"Without ashes, there can be no phoenix," A great philosopher once said that to me, and I can't help but think of those sublime words and apply them to Ohio State's current situation. (And when I say, "great philosopher", I mean "a drunk girl at a bar explaining her unique tattoo to me.")
If Jim Tressel would have just snitched on his own players, (and assuming he wasn't on the verge of being exposed as Central Ohio's cocaine kingpin), then The Vest would still be employed as Ohio State's coach. As great as Tressel was, there is nobody who I'd rather have coaching Ohio State right now than Urban Meyer. (And yes, for those of you keeping score at home, I just threw Jim Tressel under the bus much like Gene Smith did to DeVier Posey's senior season. [And yes, Gene Smith, I'm still carrying salt over being forced to watch the 2012 Gator Bowl.])
My friend works in Columbus alongside one of Meyer's former players from Bowling Green. (Yes, this is an insight into how deep my connections around this program run.) According to my friend, and according to this player, every single one of Urban Meyer's practices felt as if it were the Super Bowl. That's one hell of a grindstone for players to sharpen their mental fortitude on. It also warms my heart to think Urban brought this environment to desolate Bowling Green, Ohio. It makes me feel like this spring has only offered a glimpse into what Urban Meyer has planned for the future.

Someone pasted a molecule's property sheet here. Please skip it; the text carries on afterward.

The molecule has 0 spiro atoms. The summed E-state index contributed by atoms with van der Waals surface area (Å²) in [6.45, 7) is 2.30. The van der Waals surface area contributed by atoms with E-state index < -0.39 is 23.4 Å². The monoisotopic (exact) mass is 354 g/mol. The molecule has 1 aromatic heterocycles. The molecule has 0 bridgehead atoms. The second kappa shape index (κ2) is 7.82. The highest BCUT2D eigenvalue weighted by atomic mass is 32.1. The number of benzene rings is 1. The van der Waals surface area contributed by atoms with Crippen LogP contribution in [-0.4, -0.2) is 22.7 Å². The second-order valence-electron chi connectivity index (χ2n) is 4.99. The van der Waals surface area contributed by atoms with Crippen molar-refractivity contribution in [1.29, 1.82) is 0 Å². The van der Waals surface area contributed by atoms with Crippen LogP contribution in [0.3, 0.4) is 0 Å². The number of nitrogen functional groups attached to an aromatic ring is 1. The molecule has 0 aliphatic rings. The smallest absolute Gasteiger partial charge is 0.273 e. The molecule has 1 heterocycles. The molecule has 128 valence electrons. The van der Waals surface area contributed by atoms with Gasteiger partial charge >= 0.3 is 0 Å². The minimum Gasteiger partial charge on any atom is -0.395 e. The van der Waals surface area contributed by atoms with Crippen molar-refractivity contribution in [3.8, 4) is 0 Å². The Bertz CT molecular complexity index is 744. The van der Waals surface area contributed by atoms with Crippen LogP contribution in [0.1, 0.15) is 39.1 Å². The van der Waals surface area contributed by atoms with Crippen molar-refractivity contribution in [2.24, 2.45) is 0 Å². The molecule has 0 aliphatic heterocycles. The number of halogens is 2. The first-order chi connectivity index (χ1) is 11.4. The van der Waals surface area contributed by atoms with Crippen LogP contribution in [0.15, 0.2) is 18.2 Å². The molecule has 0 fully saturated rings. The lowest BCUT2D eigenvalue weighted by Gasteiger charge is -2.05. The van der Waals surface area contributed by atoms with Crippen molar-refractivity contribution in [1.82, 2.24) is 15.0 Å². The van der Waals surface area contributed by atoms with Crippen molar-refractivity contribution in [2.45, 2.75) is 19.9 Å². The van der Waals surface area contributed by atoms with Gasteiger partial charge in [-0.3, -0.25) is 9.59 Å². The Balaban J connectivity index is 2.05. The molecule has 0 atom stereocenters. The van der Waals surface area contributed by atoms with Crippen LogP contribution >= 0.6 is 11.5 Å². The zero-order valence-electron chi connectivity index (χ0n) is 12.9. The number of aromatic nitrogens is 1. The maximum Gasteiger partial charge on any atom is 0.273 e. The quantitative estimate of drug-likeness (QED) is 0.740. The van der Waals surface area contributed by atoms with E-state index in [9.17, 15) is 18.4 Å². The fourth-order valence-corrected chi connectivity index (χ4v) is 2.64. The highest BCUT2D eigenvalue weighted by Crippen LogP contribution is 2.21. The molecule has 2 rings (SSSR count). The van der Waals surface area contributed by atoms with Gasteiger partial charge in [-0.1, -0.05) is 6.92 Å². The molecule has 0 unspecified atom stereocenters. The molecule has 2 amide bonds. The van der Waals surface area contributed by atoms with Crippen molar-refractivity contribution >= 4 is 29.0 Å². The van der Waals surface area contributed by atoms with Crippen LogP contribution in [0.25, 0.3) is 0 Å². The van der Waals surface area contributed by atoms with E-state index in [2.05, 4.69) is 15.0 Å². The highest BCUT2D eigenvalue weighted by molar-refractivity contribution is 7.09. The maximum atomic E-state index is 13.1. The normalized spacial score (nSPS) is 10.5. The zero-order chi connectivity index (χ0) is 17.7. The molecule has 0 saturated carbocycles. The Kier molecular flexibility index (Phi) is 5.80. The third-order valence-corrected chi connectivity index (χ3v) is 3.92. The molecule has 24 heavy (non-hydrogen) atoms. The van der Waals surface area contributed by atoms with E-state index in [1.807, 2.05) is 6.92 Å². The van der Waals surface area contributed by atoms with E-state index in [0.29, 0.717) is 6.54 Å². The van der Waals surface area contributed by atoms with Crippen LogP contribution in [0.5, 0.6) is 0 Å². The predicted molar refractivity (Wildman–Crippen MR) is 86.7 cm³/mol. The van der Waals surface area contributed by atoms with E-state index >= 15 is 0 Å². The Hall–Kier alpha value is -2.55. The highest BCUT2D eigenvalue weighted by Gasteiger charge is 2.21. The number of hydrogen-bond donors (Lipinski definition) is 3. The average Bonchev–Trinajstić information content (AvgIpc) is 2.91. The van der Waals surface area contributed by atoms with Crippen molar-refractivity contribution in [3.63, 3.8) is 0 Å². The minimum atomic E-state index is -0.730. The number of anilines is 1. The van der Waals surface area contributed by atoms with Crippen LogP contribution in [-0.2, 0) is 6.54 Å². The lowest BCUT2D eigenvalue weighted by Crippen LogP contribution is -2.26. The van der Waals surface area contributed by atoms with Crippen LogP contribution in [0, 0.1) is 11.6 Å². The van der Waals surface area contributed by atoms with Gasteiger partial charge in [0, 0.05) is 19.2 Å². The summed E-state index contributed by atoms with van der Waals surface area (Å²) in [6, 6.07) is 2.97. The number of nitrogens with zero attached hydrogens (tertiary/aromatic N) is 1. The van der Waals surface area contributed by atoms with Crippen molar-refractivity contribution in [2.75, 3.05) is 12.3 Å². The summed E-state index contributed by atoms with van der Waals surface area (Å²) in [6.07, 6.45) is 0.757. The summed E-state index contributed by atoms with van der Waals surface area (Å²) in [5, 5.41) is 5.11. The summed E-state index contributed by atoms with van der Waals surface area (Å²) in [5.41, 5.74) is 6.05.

The world saw what happened when Meyer's best was lined up against Tressel's best, just as it watched Tressel lay waste to the Big Ten for the better part of a decade. Urban has already said Ohio State will run a faster tempo than his record-setting 2008 team at Florida. So, given what we know, let's pretend Urban Meyer is "A", Jim Tressel is "B", and the pitiful Big Ten is "C". Wouldn't the equation be "A > B > C"?
And lest people think Ohio State will only return to its tinpot dictator over a rustic Midwestern hub status, Ohio State seems to be casting a much wider recruiting net than it did under Jim Tressel. Urban has brought in Kerry Coombs and Tim Hinton, two gentlemen with knee-deep connections to the Cincinnati area, to shore up the one hole in the picket fence Tressel had erected around Ohio.
Urban's forthcoming bullying of the Big Ten will hopefully pay dividends for the mired football conference. After all, it was Urban Meyer himself who unleashed the SEC-krakken upon an unsuspecting nation. While Southerners' attention spans don't go back that far, there was a time before the SEC dominated the title game.
It is my hope and belief that Urban Meyer will show not only Ohio State fans, but the Big Ten as a whole, what it takes to be competitive on a national level in 21st century collegiate football. I hope it spurns other schools, tired of losing, to open up their bank accounts and hire more young talent to the coaching ranks.
If it doesn't, well, there is always more room at the Woody Hayes Athletic Center for trophies.